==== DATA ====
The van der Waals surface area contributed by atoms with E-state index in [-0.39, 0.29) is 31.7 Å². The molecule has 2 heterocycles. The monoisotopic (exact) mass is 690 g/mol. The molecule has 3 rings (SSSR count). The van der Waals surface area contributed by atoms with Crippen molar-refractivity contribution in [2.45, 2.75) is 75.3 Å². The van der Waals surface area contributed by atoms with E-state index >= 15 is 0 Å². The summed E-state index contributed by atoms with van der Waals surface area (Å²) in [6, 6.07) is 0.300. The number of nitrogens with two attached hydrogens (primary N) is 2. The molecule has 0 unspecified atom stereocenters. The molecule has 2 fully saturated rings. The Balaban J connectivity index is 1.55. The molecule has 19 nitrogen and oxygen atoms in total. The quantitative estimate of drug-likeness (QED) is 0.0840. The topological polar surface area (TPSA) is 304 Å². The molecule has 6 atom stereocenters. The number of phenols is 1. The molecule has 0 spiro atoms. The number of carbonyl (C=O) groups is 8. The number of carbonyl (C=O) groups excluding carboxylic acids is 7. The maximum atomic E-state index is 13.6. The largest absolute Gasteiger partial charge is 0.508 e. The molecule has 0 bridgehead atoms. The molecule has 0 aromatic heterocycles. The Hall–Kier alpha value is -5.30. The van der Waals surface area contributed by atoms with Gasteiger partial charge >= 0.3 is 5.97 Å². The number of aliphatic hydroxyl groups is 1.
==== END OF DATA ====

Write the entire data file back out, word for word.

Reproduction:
The van der Waals surface area contributed by atoms with E-state index in [-0.39, 0.29) is 31.7 Å². The molecule has 2 heterocycles. The monoisotopic (exact) mass is 690 g/mol. The molecule has 3 rings (SSSR count). The van der Waals surface area contributed by atoms with Crippen molar-refractivity contribution in [2.45, 2.75) is 75.3 Å². The van der Waals surface area contributed by atoms with E-state index >= 15 is 0 Å². The summed E-state index contributed by atoms with van der Waals surface area (Å²) in [6, 6.07) is 0.300. The number of nitrogens with two attached hydrogens (primary N) is 2. The molecule has 0 unspecified atom stereocenters. The molecule has 2 fully saturated rings. The Balaban J connectivity index is 1.55. The molecule has 19 nitrogen and oxygen atoms in total. The quantitative estimate of drug-likeness (QED) is 0.0840. The topological polar surface area (TPSA) is 304 Å². The molecule has 6 atom stereocenters. The number of phenols is 1. The molecule has 0 spiro atoms. The number of carbonyl (C=O) groups is 8. The number of carbonyl (C=O) groups excluding carboxylic acids is 7. The maximum atomic E-state index is 13.6. The largest absolute Gasteiger partial charge is 0.508 e. The molecule has 0 bridgehead atoms. The molecule has 0 aromatic heterocycles. The Hall–Kier alpha value is -5.30. The van der Waals surface area contributed by atoms with Gasteiger partial charge >= 0.3 is 5.97 Å². The number of aliphatic hydroxyl groups is 1.